He took the kettle from her.
“I reached in and pulled on it and it started to come out and it was this… segment. Like, a segment of a grapefruit. Except it was, like, flesh and cartilage, and the juice was all blood.” She shuddered. Her face was pale. He put the kettle down and cupped her chin and held her face up to the weak sunlight. She closed her eyes. He angled her face around and studied it.
“That’s a gross fucking dream,” he said. She opened her eyes.
They sat down at the picnic table. It was almost eight. They’d planned on hiking the mountain at dawn. He hadn’t been able to shit and his stomach was tight and sore and his face was filmed with grease.
“Baby,” Jessie said. “I’m sorry I didn’t brush my teeth last night. I know I’m bad about that.”
“No,” Jack said. “I’m the weird one. I’m obsessed with it. You’re totally rational. I’m sorry I always try to kiss you in the morning. I know you hate that.” She put her head on his shoulder and picked up his bandaged hand. She untied the bandana.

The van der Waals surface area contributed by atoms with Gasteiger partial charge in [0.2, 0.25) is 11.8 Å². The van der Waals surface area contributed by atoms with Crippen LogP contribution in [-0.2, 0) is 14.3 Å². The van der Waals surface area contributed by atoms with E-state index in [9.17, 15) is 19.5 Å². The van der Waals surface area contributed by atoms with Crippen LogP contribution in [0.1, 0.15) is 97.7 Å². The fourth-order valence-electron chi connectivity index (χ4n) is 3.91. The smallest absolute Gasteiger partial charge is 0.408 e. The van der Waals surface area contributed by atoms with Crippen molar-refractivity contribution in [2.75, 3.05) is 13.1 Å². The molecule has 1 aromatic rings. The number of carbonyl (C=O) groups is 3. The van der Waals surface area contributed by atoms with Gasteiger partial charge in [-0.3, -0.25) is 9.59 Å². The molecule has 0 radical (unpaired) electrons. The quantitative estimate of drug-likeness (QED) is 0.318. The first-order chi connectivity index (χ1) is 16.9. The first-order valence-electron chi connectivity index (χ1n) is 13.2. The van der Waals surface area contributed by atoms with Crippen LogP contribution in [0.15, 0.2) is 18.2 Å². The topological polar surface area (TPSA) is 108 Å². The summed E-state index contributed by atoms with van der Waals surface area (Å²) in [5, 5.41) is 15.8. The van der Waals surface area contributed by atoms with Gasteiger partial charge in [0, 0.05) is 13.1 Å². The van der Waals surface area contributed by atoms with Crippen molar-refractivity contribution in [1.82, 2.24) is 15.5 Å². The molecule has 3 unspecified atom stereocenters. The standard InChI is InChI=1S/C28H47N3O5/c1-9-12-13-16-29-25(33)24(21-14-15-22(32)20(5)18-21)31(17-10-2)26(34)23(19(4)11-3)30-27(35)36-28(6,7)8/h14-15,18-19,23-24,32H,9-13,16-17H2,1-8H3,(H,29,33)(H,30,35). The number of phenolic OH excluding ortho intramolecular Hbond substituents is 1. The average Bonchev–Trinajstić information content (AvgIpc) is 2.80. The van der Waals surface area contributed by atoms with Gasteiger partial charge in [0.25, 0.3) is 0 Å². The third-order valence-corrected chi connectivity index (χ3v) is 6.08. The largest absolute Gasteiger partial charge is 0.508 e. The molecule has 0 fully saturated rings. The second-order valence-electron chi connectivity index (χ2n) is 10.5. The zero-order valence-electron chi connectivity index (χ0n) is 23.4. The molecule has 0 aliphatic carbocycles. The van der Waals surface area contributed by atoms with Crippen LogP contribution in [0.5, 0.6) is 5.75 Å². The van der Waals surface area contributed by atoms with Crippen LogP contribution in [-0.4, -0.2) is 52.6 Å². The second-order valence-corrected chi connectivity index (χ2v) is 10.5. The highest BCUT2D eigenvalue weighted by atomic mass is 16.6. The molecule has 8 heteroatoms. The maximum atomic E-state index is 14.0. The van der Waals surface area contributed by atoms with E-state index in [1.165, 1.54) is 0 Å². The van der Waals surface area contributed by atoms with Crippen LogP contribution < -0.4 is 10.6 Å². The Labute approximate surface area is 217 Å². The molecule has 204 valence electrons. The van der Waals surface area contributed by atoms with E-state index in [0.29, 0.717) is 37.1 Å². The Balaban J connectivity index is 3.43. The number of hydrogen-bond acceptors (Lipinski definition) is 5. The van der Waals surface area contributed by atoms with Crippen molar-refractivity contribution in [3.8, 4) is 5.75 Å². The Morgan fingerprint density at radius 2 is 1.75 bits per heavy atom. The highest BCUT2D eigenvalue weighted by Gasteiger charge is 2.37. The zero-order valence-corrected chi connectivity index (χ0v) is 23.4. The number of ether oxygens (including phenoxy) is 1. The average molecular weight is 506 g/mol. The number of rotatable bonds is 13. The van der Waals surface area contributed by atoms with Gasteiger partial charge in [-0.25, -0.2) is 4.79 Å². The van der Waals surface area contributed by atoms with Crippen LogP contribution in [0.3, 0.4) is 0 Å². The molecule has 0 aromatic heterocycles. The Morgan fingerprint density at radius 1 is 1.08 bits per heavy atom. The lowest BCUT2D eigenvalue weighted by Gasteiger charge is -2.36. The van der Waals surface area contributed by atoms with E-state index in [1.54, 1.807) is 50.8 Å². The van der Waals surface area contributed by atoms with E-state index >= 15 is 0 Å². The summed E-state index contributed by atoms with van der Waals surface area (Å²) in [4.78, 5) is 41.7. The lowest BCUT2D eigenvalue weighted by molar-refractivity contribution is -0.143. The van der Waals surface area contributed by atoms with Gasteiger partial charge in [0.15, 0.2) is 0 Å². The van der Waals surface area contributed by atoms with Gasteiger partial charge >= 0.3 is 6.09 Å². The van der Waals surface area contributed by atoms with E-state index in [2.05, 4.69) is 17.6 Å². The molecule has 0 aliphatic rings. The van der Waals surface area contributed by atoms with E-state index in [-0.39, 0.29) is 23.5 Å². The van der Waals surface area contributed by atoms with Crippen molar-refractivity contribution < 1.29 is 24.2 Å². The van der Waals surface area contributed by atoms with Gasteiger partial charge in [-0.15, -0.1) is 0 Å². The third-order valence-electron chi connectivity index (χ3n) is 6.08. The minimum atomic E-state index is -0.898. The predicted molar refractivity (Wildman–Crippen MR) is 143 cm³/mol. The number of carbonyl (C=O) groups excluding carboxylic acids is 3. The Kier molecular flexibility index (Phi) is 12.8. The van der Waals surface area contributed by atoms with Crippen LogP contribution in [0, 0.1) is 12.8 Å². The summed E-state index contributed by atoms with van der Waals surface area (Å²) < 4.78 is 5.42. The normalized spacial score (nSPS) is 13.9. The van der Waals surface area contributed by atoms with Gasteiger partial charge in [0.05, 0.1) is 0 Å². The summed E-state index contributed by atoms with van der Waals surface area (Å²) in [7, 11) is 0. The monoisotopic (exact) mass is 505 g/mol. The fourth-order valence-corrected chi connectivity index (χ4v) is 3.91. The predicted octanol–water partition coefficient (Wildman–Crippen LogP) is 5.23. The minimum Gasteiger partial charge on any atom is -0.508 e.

“It’s not that I hate it,” she said. “It’s the halitosis. I’ll have it forever. It’s my albatross.” She started unwrapping the bandana. The blood spot got bigger with each layer that came off.
“I’m sorry I cut my hand like an idiot,” Jack said.
“Give me a break,” she said. “Does it hurt?”
It did hurt. Not like a cut but like a bruise. He wondered if he’d struck the bone.
“Tell you what,” he said. “New plan for the day.” She un-velcroed something from his thumb.
“I forgot that we put oil on it. Why did we put oil on it?”
“It’s not oil,” he said. “We talked about putting oil on it. I don’t know why. We put whiskey on it. On a paper towel.” That was the velcro feeling. “So listen. New plan. Instead of the mountain let’s just stay here today. Let’s make a new thing of cider and get drunk and play cards. Read our books.” He jerked his hand away and she said sorry.
“Great plan,” she said. “You make beautiful plans. We can even see about those hand jobs. There.” She leaned back and he held up his hand. It felt light and cold in the air. There were lines of dried blood where the edges of the bandana had been. Down the side of his thumb there was a dark red slit and around it was bloodless white skin, clear-edged and tingling. He pressed his finger against the pad of his thumb and the red slit bulged. It was the deep flesh and under it was the bone.
“Woah,” she said. He pressed around it, seeing how deep it went.
He loved her. They were going to get married. Not now, but some day. They’d talked about it a hundred times. It was the great sure fact of his life.
Copyright 2018 Curtis